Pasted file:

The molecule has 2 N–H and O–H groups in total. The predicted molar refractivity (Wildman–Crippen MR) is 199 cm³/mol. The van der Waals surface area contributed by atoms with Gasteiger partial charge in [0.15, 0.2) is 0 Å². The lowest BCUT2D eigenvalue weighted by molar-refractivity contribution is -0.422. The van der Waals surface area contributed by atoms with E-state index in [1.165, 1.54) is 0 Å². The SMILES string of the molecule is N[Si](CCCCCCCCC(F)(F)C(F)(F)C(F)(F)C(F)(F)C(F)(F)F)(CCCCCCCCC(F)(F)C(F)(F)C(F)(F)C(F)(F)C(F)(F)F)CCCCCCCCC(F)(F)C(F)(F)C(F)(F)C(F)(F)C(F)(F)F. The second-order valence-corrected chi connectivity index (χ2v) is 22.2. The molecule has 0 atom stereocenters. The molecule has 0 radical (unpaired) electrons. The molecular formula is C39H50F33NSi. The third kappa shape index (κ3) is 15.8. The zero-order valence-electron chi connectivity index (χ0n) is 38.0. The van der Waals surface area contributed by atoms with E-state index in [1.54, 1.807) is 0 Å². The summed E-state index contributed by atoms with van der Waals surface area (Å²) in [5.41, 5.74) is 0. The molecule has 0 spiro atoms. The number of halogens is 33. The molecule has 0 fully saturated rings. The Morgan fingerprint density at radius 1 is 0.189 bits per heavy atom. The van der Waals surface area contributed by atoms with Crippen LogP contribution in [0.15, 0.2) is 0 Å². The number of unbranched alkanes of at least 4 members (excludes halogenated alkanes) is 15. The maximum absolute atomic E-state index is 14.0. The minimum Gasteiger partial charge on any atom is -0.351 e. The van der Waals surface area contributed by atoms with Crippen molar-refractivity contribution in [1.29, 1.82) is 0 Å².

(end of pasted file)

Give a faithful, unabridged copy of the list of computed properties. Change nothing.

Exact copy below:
The molecule has 2 N–H and O–H groups in total. The predicted molar refractivity (Wildman–Crippen MR) is 199 cm³/mol. The van der Waals surface area contributed by atoms with Gasteiger partial charge in [0.15, 0.2) is 0 Å². The lowest BCUT2D eigenvalue weighted by molar-refractivity contribution is -0.422. The van der Waals surface area contributed by atoms with E-state index in [1.165, 1.54) is 0 Å². The SMILES string of the molecule is N[Si](CCCCCCCCC(F)(F)C(F)(F)C(F)(F)C(F)(F)C(F)(F)F)(CCCCCCCCC(F)(F)C(F)(F)C(F)(F)C(F)(F)C(F)(F)F)CCCCCCCCC(F)(F)C(F)(F)C(F)(F)C(F)(F)C(F)(F)F. The second-order valence-corrected chi connectivity index (χ2v) is 22.2. The molecule has 0 atom stereocenters. The molecule has 0 radical (unpaired) electrons. The molecular formula is C39H50F33NSi. The third kappa shape index (κ3) is 15.8. The zero-order valence-electron chi connectivity index (χ0n) is 38.0. The van der Waals surface area contributed by atoms with E-state index in [1.54, 1.807) is 0 Å². The summed E-state index contributed by atoms with van der Waals surface area (Å²) in [5.41, 5.74) is 0. The molecule has 0 spiro atoms. The number of halogens is 33. The molecule has 0 fully saturated rings. The Morgan fingerprint density at radius 1 is 0.189 bits per heavy atom. The van der Waals surface area contributed by atoms with Crippen LogP contribution in [0.15, 0.2) is 0 Å². The number of unbranched alkanes of at least 4 members (excludes halogenated alkanes) is 15. The maximum absolute atomic E-state index is 14.0. The minimum Gasteiger partial charge on any atom is -0.351 e. The van der Waals surface area contributed by atoms with Crippen molar-refractivity contribution in [1.29, 1.82) is 0 Å².